So taking out an urban freeway won't generate as much traffic on other roads as naive projections might suggest. Moreover, for the last couple of decades, transportation planners have consistently overestimated the amount people would be driving.

The benefits of freeway removal

The destruction of the Embarcadero Freeway aided the revitalization of the neighborhood.

Meanwhile, demolishing freeways and replacing them with surface streets have large benefits for people who live nearby. In Seattle, it would make the city's waterfront more attractive to people downtown, raising property values and increasing economic activity there.

Philadelphia has a similarly damaging freeway cutting Old City Philadelphia off from the Delaware River. Planners are currently discussing building a park over the freeway, but removing the freeway altogether might be a better option. A tangle of freeways cuts downtown St. Louis off from not only its waterfront on the Mississippi but also its famous arch.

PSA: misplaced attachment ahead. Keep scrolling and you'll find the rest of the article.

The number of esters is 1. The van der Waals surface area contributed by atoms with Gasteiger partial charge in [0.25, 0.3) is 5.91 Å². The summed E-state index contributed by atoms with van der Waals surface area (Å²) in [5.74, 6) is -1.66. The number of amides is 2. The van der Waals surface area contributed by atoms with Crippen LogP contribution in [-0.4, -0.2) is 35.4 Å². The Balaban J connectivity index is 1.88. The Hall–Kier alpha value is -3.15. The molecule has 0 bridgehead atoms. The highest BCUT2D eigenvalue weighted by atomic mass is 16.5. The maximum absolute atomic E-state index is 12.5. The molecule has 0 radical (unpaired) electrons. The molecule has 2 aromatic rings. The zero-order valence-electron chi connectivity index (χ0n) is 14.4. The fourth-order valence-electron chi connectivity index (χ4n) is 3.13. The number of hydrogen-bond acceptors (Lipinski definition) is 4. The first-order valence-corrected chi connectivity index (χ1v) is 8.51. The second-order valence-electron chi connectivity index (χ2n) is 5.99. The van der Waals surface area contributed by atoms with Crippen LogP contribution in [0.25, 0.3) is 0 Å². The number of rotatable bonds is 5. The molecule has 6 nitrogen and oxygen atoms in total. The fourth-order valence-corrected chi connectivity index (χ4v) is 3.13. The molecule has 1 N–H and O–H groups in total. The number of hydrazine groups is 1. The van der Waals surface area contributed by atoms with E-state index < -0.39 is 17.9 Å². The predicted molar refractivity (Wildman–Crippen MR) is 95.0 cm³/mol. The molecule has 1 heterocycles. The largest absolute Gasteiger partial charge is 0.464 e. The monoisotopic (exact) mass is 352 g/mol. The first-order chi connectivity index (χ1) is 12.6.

Removing freeways has worked in the past. San Francisco's Embarcadero neighborhood blossomed after an elevated freeway there was torn down in the wake of the 1989 earthquake. Portland removed a waterfront freeway in the 1970s. Milwaukee did the same a decade ago.

If Seattle had followed this advice, it wouldn't be literally sinking millions of dollars into a big hole in the ground.

Call to Action: Seattle Tunnel Article

From Sylvia Plummer, December 23, 2014

Here's another opportunity to write an email to the Los Angeles Times

Seattle Tunnel Woes make front page news in the Los Angeles Times. 12/23/14

The article discusses the sinking building in Seattle caused by Bertha (the tunneling Machine).
Bertha is the same size tunneling machine that will be used to build the SR-710 tunnels.
They forgot to mention a few things.

1.  Seattle is digging a big pit above Bertha in order to reach Bertha and make repairs.
2.  Los Angeles Metro has a plan to dig a 4.9 mile, 5 story tunnel between the 10 and 210 Freeways (SR-710). 
     The tunnel would go under El Sereno, South Pasadena and Pasadena.  Should we be concerned for their homes?

Send your email to:   letters@latimes.com

2014 Streetsies: Elected Official of the Year

Charles E. Miller on Facebook, December 23, 2014: Quick Vote Opportunity: As the New Year approaches, click to recognize a local leader who supports 710 alternatives with actions not just words. 

Please click and vote for Jose Huizar.